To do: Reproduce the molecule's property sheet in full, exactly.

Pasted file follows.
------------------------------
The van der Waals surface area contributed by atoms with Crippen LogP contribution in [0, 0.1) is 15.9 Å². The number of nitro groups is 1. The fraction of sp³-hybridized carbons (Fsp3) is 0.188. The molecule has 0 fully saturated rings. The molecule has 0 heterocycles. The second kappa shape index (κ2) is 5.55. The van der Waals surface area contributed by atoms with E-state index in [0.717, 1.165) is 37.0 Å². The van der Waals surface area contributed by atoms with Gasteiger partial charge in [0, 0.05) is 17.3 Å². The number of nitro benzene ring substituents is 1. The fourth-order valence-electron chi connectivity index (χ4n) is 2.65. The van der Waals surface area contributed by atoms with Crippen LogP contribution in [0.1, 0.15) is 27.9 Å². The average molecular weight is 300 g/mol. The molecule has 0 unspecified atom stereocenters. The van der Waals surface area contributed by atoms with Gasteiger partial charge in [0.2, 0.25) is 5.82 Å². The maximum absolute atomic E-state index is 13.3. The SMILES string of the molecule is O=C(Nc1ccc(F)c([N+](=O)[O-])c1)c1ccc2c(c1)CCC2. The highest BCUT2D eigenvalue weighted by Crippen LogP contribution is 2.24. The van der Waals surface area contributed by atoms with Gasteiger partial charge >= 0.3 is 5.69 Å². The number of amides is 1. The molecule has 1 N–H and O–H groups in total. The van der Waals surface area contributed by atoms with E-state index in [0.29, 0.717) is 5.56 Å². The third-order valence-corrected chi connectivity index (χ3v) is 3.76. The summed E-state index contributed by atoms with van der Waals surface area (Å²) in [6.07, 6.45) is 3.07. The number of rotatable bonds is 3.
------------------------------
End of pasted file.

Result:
The van der Waals surface area contributed by atoms with Crippen LogP contribution in [0, 0.1) is 15.9 Å². The number of nitro groups is 1. The fraction of sp³-hybridized carbons (Fsp3) is 0.188. The molecule has 0 fully saturated rings. The molecule has 0 heterocycles. The second kappa shape index (κ2) is 5.55. The van der Waals surface area contributed by atoms with E-state index in [0.717, 1.165) is 37.0 Å². The van der Waals surface area contributed by atoms with Gasteiger partial charge in [0, 0.05) is 17.3 Å². The number of nitro benzene ring substituents is 1. The fourth-order valence-electron chi connectivity index (χ4n) is 2.65. The van der Waals surface area contributed by atoms with Crippen LogP contribution in [0.1, 0.15) is 27.9 Å². The average molecular weight is 300 g/mol. The molecule has 0 unspecified atom stereocenters. The van der Waals surface area contributed by atoms with Gasteiger partial charge in [0.2, 0.25) is 5.82 Å². The maximum absolute atomic E-state index is 13.3. The SMILES string of the molecule is O=C(Nc1ccc(F)c([N+](=O)[O-])c1)c1ccc2c(c1)CCC2. The highest BCUT2D eigenvalue weighted by Crippen LogP contribution is 2.24. The van der Waals surface area contributed by atoms with Gasteiger partial charge >= 0.3 is 5.69 Å². The number of amides is 1. The molecule has 1 N–H and O–H groups in total. The van der Waals surface area contributed by atoms with E-state index in [0.29, 0.717) is 5.56 Å². The third-order valence-corrected chi connectivity index (χ3v) is 3.76. The summed E-state index contributed by atoms with van der Waals surface area (Å²) in [6.07, 6.45) is 3.07. The number of rotatable bonds is 3.